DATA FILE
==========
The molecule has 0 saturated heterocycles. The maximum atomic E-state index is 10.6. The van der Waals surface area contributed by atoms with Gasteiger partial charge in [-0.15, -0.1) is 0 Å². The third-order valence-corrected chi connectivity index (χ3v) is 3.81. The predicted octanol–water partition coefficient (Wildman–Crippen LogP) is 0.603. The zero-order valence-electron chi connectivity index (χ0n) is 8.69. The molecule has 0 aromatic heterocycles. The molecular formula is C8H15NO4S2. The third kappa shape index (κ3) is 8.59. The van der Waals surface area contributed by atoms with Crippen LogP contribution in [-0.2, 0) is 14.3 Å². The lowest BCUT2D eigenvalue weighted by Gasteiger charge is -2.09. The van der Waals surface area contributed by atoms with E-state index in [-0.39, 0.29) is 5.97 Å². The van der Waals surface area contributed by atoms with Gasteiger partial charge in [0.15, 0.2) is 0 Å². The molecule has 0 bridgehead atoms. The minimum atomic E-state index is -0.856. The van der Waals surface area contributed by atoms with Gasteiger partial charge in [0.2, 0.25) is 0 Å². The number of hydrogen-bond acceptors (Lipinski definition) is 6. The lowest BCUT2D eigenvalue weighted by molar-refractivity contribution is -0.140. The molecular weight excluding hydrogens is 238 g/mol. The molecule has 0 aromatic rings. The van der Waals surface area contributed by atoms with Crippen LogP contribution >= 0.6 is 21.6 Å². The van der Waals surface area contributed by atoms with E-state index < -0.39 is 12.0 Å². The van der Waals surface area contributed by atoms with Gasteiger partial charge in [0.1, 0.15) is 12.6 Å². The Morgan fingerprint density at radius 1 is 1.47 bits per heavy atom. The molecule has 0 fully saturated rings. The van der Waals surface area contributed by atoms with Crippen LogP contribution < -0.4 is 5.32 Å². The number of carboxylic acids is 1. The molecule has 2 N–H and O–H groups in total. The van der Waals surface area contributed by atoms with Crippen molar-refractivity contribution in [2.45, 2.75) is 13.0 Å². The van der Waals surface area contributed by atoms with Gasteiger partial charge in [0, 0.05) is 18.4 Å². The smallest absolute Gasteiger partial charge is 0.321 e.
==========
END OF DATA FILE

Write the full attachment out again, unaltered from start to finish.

The molecule has 0 saturated heterocycles. The maximum atomic E-state index is 10.6. The van der Waals surface area contributed by atoms with Gasteiger partial charge in [-0.15, -0.1) is 0 Å². The third-order valence-corrected chi connectivity index (χ3v) is 3.81. The predicted octanol–water partition coefficient (Wildman–Crippen LogP) is 0.603. The zero-order valence-electron chi connectivity index (χ0n) is 8.69. The molecule has 0 aromatic heterocycles. The molecular formula is C8H15NO4S2. The third kappa shape index (κ3) is 8.59. The van der Waals surface area contributed by atoms with Crippen LogP contribution in [-0.2, 0) is 14.3 Å². The lowest BCUT2D eigenvalue weighted by Gasteiger charge is -2.09. The van der Waals surface area contributed by atoms with E-state index in [-0.39, 0.29) is 5.97 Å². The van der Waals surface area contributed by atoms with Gasteiger partial charge in [0.15, 0.2) is 0 Å². The molecule has 0 bridgehead atoms. The minimum atomic E-state index is -0.856. The van der Waals surface area contributed by atoms with Gasteiger partial charge in [0.2, 0.25) is 0 Å². The number of hydrogen-bond acceptors (Lipinski definition) is 6. The lowest BCUT2D eigenvalue weighted by molar-refractivity contribution is -0.140. The molecular weight excluding hydrogens is 238 g/mol. The molecule has 0 aromatic rings. The van der Waals surface area contributed by atoms with Crippen LogP contribution >= 0.6 is 21.6 Å². The van der Waals surface area contributed by atoms with E-state index < -0.39 is 12.0 Å². The van der Waals surface area contributed by atoms with Gasteiger partial charge in [0.1, 0.15) is 12.6 Å². The Morgan fingerprint density at radius 1 is 1.47 bits per heavy atom. The molecule has 0 fully saturated rings. The van der Waals surface area contributed by atoms with Crippen LogP contribution < -0.4 is 5.32 Å². The number of carboxylic acids is 1. The molecule has 2 N–H and O–H groups in total. The van der Waals surface area contributed by atoms with Crippen molar-refractivity contribution in [2.45, 2.75) is 13.0 Å². The van der Waals surface area contributed by atoms with Gasteiger partial charge in [0, 0.05) is 18.4 Å². The smallest absolute Gasteiger partial charge is 0.321 e.